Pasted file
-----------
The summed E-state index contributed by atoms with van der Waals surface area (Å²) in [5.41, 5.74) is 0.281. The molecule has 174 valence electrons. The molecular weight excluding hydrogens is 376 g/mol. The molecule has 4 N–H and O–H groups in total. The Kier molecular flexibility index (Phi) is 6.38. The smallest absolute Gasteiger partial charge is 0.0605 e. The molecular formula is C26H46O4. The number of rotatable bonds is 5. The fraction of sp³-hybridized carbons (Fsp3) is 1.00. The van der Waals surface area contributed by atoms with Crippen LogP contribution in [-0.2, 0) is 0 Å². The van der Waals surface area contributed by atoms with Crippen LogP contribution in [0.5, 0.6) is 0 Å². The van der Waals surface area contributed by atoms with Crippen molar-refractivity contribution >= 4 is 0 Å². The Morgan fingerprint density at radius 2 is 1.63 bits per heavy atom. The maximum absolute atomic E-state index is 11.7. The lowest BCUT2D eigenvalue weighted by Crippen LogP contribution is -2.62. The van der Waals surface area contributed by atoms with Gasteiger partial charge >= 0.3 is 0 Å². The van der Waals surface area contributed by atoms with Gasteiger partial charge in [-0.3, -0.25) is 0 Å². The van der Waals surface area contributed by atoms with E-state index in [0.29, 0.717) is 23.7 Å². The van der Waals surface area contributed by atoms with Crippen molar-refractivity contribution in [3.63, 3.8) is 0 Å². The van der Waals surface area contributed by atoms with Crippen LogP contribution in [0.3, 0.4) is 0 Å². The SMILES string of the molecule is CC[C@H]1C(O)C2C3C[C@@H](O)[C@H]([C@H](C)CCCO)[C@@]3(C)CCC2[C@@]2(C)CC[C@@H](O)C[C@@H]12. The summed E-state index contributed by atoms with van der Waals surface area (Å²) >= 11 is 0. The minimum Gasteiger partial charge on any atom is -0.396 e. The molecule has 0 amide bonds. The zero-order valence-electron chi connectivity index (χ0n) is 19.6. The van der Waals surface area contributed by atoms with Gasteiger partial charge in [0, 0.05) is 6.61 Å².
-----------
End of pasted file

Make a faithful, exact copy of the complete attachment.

The summed E-state index contributed by atoms with van der Waals surface area (Å²) in [5.41, 5.74) is 0.281. The molecule has 174 valence electrons. The molecular weight excluding hydrogens is 376 g/mol. The molecule has 4 N–H and O–H groups in total. The Kier molecular flexibility index (Phi) is 6.38. The smallest absolute Gasteiger partial charge is 0.0605 e. The molecular formula is C26H46O4. The number of rotatable bonds is 5. The fraction of sp³-hybridized carbons (Fsp3) is 1.00. The van der Waals surface area contributed by atoms with Crippen LogP contribution in [-0.2, 0) is 0 Å². The van der Waals surface area contributed by atoms with Crippen LogP contribution in [0.5, 0.6) is 0 Å². The van der Waals surface area contributed by atoms with Crippen molar-refractivity contribution >= 4 is 0 Å². The Morgan fingerprint density at radius 2 is 1.63 bits per heavy atom. The maximum absolute atomic E-state index is 11.7. The lowest BCUT2D eigenvalue weighted by Crippen LogP contribution is -2.62. The van der Waals surface area contributed by atoms with Gasteiger partial charge >= 0.3 is 0 Å². The van der Waals surface area contributed by atoms with Gasteiger partial charge in [-0.3, -0.25) is 0 Å². The van der Waals surface area contributed by atoms with E-state index in [0.29, 0.717) is 23.7 Å². The van der Waals surface area contributed by atoms with Crippen molar-refractivity contribution in [3.63, 3.8) is 0 Å². The van der Waals surface area contributed by atoms with Crippen LogP contribution in [0.3, 0.4) is 0 Å². The SMILES string of the molecule is CC[C@H]1C(O)C2C3C[C@@H](O)[C@H]([C@H](C)CCCO)[C@@]3(C)CCC2[C@@]2(C)CC[C@@H](O)C[C@@H]12. The summed E-state index contributed by atoms with van der Waals surface area (Å²) >= 11 is 0. The minimum Gasteiger partial charge on any atom is -0.396 e. The molecule has 0 amide bonds. The zero-order valence-electron chi connectivity index (χ0n) is 19.6. The van der Waals surface area contributed by atoms with Gasteiger partial charge in [0, 0.05) is 6.61 Å².